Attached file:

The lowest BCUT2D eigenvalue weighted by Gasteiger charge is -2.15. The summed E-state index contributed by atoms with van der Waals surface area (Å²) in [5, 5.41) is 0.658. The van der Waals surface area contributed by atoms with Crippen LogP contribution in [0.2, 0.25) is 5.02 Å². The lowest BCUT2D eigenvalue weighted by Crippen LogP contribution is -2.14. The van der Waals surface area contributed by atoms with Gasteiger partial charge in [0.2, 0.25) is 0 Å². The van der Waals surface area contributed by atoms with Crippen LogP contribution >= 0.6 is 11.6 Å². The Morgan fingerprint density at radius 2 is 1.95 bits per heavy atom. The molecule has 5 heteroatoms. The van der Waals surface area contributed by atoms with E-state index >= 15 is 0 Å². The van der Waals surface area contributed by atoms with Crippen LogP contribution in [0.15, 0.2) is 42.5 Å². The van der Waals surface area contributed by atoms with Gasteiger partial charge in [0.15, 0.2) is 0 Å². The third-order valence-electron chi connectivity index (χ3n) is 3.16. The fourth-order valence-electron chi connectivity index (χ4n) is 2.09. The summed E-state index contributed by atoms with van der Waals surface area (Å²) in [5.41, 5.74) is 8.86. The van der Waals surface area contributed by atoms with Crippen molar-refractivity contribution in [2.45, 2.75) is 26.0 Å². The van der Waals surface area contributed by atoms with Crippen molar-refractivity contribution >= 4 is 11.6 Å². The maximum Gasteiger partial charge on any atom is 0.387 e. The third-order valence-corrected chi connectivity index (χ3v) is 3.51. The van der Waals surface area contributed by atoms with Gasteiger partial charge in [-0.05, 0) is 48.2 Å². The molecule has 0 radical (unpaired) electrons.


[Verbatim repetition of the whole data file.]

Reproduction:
The lowest BCUT2D eigenvalue weighted by Gasteiger charge is -2.15. The summed E-state index contributed by atoms with van der Waals surface area (Å²) in [5, 5.41) is 0.658. The van der Waals surface area contributed by atoms with Crippen LogP contribution in [0.2, 0.25) is 5.02 Å². The lowest BCUT2D eigenvalue weighted by Crippen LogP contribution is -2.14. The van der Waals surface area contributed by atoms with Gasteiger partial charge in [0.2, 0.25) is 0 Å². The van der Waals surface area contributed by atoms with Crippen LogP contribution >= 0.6 is 11.6 Å². The Morgan fingerprint density at radius 2 is 1.95 bits per heavy atom. The molecule has 5 heteroatoms. The van der Waals surface area contributed by atoms with E-state index >= 15 is 0 Å². The van der Waals surface area contributed by atoms with Crippen LogP contribution in [0.15, 0.2) is 42.5 Å². The van der Waals surface area contributed by atoms with Gasteiger partial charge in [0.15, 0.2) is 0 Å². The third-order valence-electron chi connectivity index (χ3n) is 3.16. The fourth-order valence-electron chi connectivity index (χ4n) is 2.09. The summed E-state index contributed by atoms with van der Waals surface area (Å²) in [5.41, 5.74) is 8.86. The van der Waals surface area contributed by atoms with Crippen molar-refractivity contribution in [2.45, 2.75) is 26.0 Å². The van der Waals surface area contributed by atoms with Crippen molar-refractivity contribution >= 4 is 11.6 Å². The maximum Gasteiger partial charge on any atom is 0.387 e. The third-order valence-corrected chi connectivity index (χ3v) is 3.51. The van der Waals surface area contributed by atoms with Gasteiger partial charge in [-0.05, 0) is 48.2 Å². The molecule has 0 radical (unpaired) electrons.